CSCE 689: Forward Kinematics and Inverse Kinematics

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CSCE 689: Forward Kinematics and Inverse Kinematics. Jinxiang Chai. Outline. Kinematics Forward kinematics Inverse kinematics. Kinematics. The study of movement without the consideration of the masses or forces that bring about the motion. Degrees of freedom (Dofs).

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### CSCE 689: Forward Kinematics and Inverse Kinematics

Jinxiang Chai

Outline

Kinematics

• Forward kinematics
• Inverse kinematics
Kinematics

The study of movement without the consideration of the masses or forces that bring about the motion

Degrees of freedom (Dofs)

The set of independent displacements that specify an object’s pose

Degrees of freedom (Dofs)

The set of independent displacements that specify an object’s pose

• How many degrees of freedom when flying?
Degrees of freedom (Dofs)

The set of independent displacements that specify an object’s pose

• How many degrees of freedom when flying?
• So the kinematics of this airplane permit movement anywhere in three dimensions
• Six
• x, y, and z positions
• roll, pitch, and yaw
Degrees of Freedom
• Six again
• 2-base, 1-shoulder, 1-elbow, 2-wrist
Work Space vs. Configuration Space
• Work space
• The space in which the object exists
• Dimensionality
• R3 for most things, R2 for planar arms
• Configuration space
• The space that defines the possible object configurations
• Degrees of Freedom
• The number of parameters that are necessary and sufficient to define position in configuration
Forward vs. Inverse Kinematics
• Forward Kinematics
• Compute configuration (pose) given individual DOF values
• Inverse Kinematics
• Compute individual DOF values that result in specified end effector position

End Effector

Base

• Two links connected by rotational joints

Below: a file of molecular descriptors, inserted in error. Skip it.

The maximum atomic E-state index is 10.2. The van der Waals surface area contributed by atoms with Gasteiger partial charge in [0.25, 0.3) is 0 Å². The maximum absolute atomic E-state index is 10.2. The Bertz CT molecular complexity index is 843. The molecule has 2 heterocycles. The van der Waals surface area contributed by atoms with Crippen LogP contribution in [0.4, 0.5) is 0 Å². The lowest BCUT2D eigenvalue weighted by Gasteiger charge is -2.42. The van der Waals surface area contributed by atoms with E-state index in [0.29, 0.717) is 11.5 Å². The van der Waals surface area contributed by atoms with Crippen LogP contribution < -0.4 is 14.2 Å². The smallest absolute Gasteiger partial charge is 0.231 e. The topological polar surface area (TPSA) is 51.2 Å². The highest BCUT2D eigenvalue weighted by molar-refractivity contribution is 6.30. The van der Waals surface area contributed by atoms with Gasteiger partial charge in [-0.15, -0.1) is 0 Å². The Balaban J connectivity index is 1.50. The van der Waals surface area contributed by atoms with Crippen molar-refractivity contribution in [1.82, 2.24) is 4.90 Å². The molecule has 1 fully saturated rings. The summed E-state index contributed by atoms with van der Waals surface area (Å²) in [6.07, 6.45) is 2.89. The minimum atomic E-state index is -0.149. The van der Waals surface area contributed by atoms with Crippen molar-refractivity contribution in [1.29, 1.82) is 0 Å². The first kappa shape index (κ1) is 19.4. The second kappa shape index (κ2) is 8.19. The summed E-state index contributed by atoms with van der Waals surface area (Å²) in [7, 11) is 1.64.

θ2

l2

l1

θ1

X=(x,y)

End Effector

Base

• Animator specifies the joint angles: θ1θ2
• Computer finds the position of end-effector: x

θ2

l2

l1

θ1

X=(x,y)

(0,0)

x=f(θ1, θ2)

End Effector

Base

• Animator specifies the joint angles: θ1θ2
• Computer finds the position of end-effector: x

θ2

θ2

l2

l1

θ1

X=(x,y)

(0,0)

x = (l1cosθ1+l2cos(θ2+ θ2)

y = l1sinθ1+l2sin(θ2+ θ2))

End Effector

Base

Forward kinematics
• Create an animation by specifying the joint angle trajectories

θ2

θ2

l2

l1

θ1

X=(x,y)

(0,0)

θ1

θ2

Base

Inverse kinematics
• What if an animator specifies position of end-effector?

θ2

θ2

l2

l1

End Effector

θ1

X=(x,y)

(0,0)

Base

Inverse kinematics
• Animator specifies the position of end-effector: x
• Computer finds joint angles: θ1θ2

θ2

θ2

l2

l1

End Effector

θ1

X=(x,y)

(0,0)

(θ1, θ2)=f-1(x)

Base

Inverse kinematics
• Animator specifies the position of end-effector: x
• Computer finds joint angles: θ1θ2

θ2

θ2

l2

l1

End Effector

θ1

X=(x,y)

(0,0)

Why Inverse Kinematics?
• Basic tools in character animation

- key frame generation

- animation control

- interactive manipulation

• Computer vision (vision based mocap)
• Robotics
• Bioninfomatics (Protein Inverse Kinematics)
Inverse kinematics
• Given end effector position, compute required joint angles